In the final, West Indies opener Philo Wallace hit a punishing century (103 from 102 balls with 11 fours and five sixes) but ended up on the losing side as South Africa achieved the 246-run target for the loss of six wickets with 18 balls to spare. Hansie Cronje was the top scorer with a 77-ball 61. Jacques Kallis for his 5-30 and 37 was declared man-of-the-match award. He was also received the player of the tournament award.
2000-01 - Kenya
Winners: New Zealand
No. Countries: 11
The 2000 event was held in Kenya. New Zealand were crowned champions and collected the winner's cheque of US$250 000. It was their first-ever win in a major ICC tournament. India players Zaheer Khan and Yuvraj Singh and West Indies' Marlon Samuels made their ODI debuts during the competition.
Australia, Bangladesh, England, India, Pakistan, Kenya, New Zealand, South Africa, Sri Lanka, West Indies and Zimbabwe were the 11 teams that took part in the event. Six teams played in the three preliminary quarter-finals in which India defeated Kenya by eight wickets, Sri Lanka trounced West Indies by 108 runs and England outplayed Bangladesh to join the other five teams in the quarter-finals.
In the quarter-finals, India beat Australia by 20 runs, Pakistan defeat Sri Lanka by nine wickets, New Zealand beat Zimbabwe by 64 runs and South Africa beat England by eight wickets.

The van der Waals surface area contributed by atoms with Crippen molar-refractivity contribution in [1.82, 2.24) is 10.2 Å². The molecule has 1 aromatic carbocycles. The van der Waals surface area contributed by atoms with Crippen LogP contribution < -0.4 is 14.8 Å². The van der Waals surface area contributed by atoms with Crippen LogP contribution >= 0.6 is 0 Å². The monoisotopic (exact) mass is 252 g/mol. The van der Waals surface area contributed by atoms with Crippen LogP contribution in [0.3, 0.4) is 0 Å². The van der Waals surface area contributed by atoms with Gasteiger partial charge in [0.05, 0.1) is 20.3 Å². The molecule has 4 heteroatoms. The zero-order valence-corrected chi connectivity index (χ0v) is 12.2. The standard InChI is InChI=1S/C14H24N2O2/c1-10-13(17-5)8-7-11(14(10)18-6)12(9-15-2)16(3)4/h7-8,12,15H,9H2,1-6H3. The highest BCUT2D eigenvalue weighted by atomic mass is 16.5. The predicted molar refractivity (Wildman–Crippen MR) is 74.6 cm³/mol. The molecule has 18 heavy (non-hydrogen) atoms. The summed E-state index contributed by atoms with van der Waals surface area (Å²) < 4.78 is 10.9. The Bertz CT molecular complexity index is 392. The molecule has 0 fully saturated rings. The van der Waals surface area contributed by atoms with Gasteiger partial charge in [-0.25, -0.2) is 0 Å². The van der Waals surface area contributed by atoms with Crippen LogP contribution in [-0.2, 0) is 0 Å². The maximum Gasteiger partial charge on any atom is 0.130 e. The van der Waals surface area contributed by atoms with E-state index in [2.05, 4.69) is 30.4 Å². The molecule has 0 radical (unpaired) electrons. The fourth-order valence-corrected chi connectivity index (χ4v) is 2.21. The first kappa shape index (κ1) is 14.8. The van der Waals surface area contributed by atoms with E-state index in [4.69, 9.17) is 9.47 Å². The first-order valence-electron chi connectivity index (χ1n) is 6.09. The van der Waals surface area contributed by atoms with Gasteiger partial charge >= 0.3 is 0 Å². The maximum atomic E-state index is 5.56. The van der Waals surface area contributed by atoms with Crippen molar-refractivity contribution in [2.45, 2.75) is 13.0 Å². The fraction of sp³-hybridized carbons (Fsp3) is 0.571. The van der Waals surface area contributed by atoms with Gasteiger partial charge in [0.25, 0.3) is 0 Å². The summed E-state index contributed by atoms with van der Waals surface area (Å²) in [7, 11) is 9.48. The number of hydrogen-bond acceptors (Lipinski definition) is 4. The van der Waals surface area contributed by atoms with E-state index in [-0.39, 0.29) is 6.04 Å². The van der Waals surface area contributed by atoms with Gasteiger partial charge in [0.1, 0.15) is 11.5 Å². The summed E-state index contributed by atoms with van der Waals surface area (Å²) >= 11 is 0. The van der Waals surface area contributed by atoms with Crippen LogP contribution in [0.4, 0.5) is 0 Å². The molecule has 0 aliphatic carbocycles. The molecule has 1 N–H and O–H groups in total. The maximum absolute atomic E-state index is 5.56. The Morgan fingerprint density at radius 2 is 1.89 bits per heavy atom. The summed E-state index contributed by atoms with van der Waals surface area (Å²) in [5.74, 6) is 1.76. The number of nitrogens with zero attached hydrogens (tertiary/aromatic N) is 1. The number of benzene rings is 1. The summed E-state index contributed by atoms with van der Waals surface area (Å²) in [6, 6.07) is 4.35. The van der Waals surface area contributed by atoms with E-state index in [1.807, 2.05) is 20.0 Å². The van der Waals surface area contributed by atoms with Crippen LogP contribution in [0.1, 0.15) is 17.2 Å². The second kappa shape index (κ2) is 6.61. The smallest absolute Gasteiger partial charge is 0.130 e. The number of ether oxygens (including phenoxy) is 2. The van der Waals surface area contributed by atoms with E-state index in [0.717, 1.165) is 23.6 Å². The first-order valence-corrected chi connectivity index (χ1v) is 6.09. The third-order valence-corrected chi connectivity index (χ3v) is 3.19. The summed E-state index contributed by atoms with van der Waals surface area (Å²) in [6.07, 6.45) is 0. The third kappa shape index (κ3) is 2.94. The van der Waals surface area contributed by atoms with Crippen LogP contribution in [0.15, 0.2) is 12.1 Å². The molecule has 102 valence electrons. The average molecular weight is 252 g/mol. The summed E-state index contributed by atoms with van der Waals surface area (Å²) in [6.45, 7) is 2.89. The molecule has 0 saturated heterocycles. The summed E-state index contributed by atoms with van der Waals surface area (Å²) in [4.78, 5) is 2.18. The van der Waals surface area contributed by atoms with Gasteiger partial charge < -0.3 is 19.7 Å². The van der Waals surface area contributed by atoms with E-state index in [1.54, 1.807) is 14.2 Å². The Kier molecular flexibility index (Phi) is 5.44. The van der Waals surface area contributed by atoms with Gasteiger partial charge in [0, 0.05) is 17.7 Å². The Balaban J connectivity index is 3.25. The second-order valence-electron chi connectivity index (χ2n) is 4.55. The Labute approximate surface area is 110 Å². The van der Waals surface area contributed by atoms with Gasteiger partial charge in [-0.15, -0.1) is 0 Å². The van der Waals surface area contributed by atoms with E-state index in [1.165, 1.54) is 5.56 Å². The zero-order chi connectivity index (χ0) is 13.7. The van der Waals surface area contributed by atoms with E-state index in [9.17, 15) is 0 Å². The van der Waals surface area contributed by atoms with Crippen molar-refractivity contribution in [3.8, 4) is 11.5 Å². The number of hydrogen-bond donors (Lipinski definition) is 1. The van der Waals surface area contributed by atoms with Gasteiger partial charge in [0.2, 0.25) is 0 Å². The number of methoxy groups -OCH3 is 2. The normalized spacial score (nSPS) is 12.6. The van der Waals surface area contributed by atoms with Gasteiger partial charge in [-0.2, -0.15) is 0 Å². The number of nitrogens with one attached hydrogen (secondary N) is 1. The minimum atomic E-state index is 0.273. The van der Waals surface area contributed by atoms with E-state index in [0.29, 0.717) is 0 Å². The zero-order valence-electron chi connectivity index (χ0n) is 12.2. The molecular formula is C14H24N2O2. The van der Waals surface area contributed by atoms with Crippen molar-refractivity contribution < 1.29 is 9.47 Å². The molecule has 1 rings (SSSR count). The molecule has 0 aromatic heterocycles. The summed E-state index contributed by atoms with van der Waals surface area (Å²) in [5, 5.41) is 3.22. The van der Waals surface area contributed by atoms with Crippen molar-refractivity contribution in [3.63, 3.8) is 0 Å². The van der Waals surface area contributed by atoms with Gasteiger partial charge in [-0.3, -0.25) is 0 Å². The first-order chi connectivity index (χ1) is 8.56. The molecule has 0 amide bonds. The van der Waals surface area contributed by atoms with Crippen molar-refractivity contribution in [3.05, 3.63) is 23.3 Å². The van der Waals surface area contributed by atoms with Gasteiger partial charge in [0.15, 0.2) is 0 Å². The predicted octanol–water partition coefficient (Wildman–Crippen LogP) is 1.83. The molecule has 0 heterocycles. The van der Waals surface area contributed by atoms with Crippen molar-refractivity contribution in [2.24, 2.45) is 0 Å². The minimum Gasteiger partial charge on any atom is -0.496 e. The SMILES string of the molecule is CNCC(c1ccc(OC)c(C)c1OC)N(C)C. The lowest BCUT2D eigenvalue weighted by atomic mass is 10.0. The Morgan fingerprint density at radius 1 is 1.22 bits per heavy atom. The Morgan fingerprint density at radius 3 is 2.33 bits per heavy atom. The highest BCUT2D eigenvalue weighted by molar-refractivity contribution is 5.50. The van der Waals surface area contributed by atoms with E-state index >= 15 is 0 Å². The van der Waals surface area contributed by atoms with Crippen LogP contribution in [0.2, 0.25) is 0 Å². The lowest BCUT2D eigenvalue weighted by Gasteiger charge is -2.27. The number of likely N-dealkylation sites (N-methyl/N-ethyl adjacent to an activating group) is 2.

In the first semi-final, New Zealand held its nerves to beat Pakistan by four wickets after Moin Khan's team had build on Saeed Anwar's century to post 252 in 49.2 overs. Shayne O'Connor, later adjudged man of the match, was the picjk of New Zealand bowlers with 5-46. In turn, New Zealand recovered from 2-15 to achieve the target with four wickets and six deliveries to spare. Roger Twose was the star of New Zealand's victory with a 101-ball 87 that included 14 fours. Together with Nathan Astle (49), Twose added 135 runs for the third wicket. Craig McMillan provided the final impetus to the innings by scoring an unbeaten 56-ball 51. For Pakistan, Azhar Mahmood took 4-65.